This photo was taken at the beach resort town of Mar del Plata in Argentina.
The summer months of January and February are the most popular with
beachgoers, who clearly don’t mind large crowds.
Beef has been central to Argentinean cuisine since time immemorial. We like our meat grilled slowly over embers, never over open flame, to let the flavour develop. Nowadays, most people use a traditional charcoal grill (parilla), in which they lay the meat, sausages and sometimes offal (chitterlings, sweetbreads, black pudding) flat on the metal grille over the charcoal embers (brasas.)
However, the traditional method used by the gauchos -and still used on special occasions- is the asado al asador or en cruz.
Whole racks of short ribs or lamb or pork are skewered in cross-shaped metal frames (from where the name a la cruz comes), which is then dug in an open pit. The meat is kept at a distance from the flames so that it doesn’t get charred (we don’t like char) but slowly cooked to delicious golden perfection.
From 1 to 14 November 2013 the 2nd Dialogue of Cultures International film festival is online. You can stream movies from Morocco, Portugal, Argentina, Philippines, Spain, Egypt, France, United Kingdom, Germany, Switzerland, Belgium, Austria and Kazakhstan.
Different waves of immigrants from around the world brought their language, culture and traditions to Argentina. These factors intermingled and helped create the country’s identity. One of those groups that helped shape our culture was that of the Russian Jews, who became known as the Jewish gauchos.
In 1889, a group of Russian Jews decided to escaped the certainty of violence of the pogroms in the Ukraine for the uncertainty of a new life in a faraway land. They travelled first to Paris, where they bought some tracts of land, sight unseen, in Argentina.
Upon arriving in the country, they learned that the deal had fallen through and the promises of housing and agricultural implements were not kept. They had nothing and nowhere to go. They were forced to sleep in railway sheds in appalling conditions. Railway workers and passengers would give them food out of pity. Due to the unhygienic conditions and poor diet, disease broke out. Sixty children died of typhoid fever. As they didn’t have coffins or a plot of land for burials, the children’s bodies were kept in oil drums.
After a while, a few Italian colonists took on this community and took them to their colony and gave them shelter, food and even some land. Parents had brought along those oils drums and were able to give their children a proper burial in what became the first Jewish cemetery of the region. Thus was the first Jewish colony created.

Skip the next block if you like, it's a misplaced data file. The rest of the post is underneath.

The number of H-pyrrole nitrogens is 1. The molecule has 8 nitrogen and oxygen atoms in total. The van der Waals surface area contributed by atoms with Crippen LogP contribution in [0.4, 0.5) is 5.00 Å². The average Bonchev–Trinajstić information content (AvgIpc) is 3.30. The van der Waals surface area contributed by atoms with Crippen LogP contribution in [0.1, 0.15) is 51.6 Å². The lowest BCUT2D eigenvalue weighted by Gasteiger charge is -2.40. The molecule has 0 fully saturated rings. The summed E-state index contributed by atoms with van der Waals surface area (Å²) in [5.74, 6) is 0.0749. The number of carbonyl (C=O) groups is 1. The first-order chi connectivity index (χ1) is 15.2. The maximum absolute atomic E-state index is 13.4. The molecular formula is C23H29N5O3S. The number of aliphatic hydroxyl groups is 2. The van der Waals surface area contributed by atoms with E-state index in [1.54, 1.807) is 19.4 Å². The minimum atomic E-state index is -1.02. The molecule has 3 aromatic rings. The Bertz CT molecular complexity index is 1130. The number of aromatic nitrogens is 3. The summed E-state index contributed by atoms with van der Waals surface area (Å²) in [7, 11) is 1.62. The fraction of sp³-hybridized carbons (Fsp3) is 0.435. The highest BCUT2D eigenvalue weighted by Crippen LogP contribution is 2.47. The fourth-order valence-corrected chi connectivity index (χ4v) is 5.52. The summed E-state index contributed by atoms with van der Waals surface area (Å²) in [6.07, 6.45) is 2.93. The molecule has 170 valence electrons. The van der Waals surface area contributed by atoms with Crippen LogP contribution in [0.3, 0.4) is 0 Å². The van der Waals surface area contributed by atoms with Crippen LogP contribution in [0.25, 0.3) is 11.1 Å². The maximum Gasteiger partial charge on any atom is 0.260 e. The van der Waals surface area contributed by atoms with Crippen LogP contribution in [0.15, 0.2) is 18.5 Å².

Meanwhile, in Paris, philanthropist and millionaire Baron Maurice de Hirsch and his wife Clara created the Jewish Colonization Association in memory of their son. The association’s goal was to help Jews escape from Europe and settle in peace in South America.
The Jewish Colonization Association acquired thousands of acres in Argentina, in the provinces of Santa Fe, Buenos Aires and Entre Rios and also absorbed the earlier colony. The association also brought more colonists, mainly from Russia, and provided them with land, a house and tools. These pioneers grew wheat, alfalfa, flax, rye and vegetables and also raised dairy cattle.
These new colonies later grew into rural towns where everyone was welcome. In Buenos Aires, Colonia Mauricio, named after Baron de Hirsch, had a flourmill, a hospital a bath and a slaughterhouse. Colonia Clara, named after Baroness de Hirsch, was founded in 1894 in the province of Entre Rios.
The oldest and largest colony was Moisés Ville, founded in 1890 by the firsts Jewish colonists ever to arrive, before the Jewish Colonization Association was founded. In 1999, Moisés Villewas declared a Historic Town and included in the national register of historic places.
In spite of its economic success, the younger generations left the town for the cities to get a university education. They became established professionals and never returned. The colony became depopulated, slowly but surely.
Nowadays, few descendants of those first pioneers, who overcame disease and adversity to flourish, still live in Moisés Ville. But the memory of those brave Jews who risked everything in their search for freedom and peace is still alive in the quiet streets.
Below is a video (in Spanish only, no subtitles) that promotes the town of Moisés Ville as a tourist destination. It’s part of the Jewish Colonies Trail.
Irupé (Victoria cruciana) is the Guaraní word for Victoria water lily. It grows in the rivers of Paraguay and the Argentinean Mesopotamia area. Its leaves can measure up to two metres (about six feet) in diameter and support the weight of birds and small mammals. Its flowers are white at first and then turn to red.
The Jesuits arrived in what is now Argentina in November 1585, first to Santiago del Estero and then south to Córdoba and east to Paraguay. They came from the Alto Perú area (modern day Perú) to Christianize and educate the local native population. They founded the Province of Paraguay -which comprised what is now Paraguay, Brazil, Uruguay, Bolivia and Argentina-, an important social, economic and cultural network.